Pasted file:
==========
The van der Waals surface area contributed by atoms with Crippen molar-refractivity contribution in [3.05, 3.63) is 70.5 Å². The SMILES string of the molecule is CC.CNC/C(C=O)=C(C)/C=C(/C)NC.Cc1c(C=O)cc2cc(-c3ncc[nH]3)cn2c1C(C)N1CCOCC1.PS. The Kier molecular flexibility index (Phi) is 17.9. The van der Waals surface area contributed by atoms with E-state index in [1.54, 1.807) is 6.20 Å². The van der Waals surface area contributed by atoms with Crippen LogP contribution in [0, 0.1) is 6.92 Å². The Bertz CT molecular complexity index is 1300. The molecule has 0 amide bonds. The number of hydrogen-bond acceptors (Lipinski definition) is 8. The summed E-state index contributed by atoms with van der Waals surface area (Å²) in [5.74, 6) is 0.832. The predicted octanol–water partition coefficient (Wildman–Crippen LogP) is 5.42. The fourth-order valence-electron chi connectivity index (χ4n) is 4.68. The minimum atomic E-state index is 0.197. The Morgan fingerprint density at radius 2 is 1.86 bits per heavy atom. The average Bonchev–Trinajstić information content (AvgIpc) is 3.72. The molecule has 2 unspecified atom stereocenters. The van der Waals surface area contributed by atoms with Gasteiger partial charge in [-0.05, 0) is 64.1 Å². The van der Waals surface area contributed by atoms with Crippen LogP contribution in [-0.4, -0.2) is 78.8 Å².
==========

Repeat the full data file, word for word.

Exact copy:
The van der Waals surface area contributed by atoms with Crippen molar-refractivity contribution in [3.05, 3.63) is 70.5 Å². The SMILES string of the molecule is CC.CNC/C(C=O)=C(C)/C=C(/C)NC.Cc1c(C=O)cc2cc(-c3ncc[nH]3)cn2c1C(C)N1CCOCC1.PS. The Kier molecular flexibility index (Phi) is 17.9. The van der Waals surface area contributed by atoms with E-state index in [1.54, 1.807) is 6.20 Å². The van der Waals surface area contributed by atoms with Crippen LogP contribution in [0, 0.1) is 6.92 Å². The Bertz CT molecular complexity index is 1300. The molecule has 0 amide bonds. The number of hydrogen-bond acceptors (Lipinski definition) is 8. The summed E-state index contributed by atoms with van der Waals surface area (Å²) in [5.74, 6) is 0.832. The predicted octanol–water partition coefficient (Wildman–Crippen LogP) is 5.42. The fourth-order valence-electron chi connectivity index (χ4n) is 4.68. The minimum atomic E-state index is 0.197. The Morgan fingerprint density at radius 2 is 1.86 bits per heavy atom. The average Bonchev–Trinajstić information content (AvgIpc) is 3.72. The molecule has 2 unspecified atom stereocenters. The van der Waals surface area contributed by atoms with Gasteiger partial charge in [-0.05, 0) is 64.1 Å². The van der Waals surface area contributed by atoms with Crippen LogP contribution in [-0.4, -0.2) is 78.8 Å².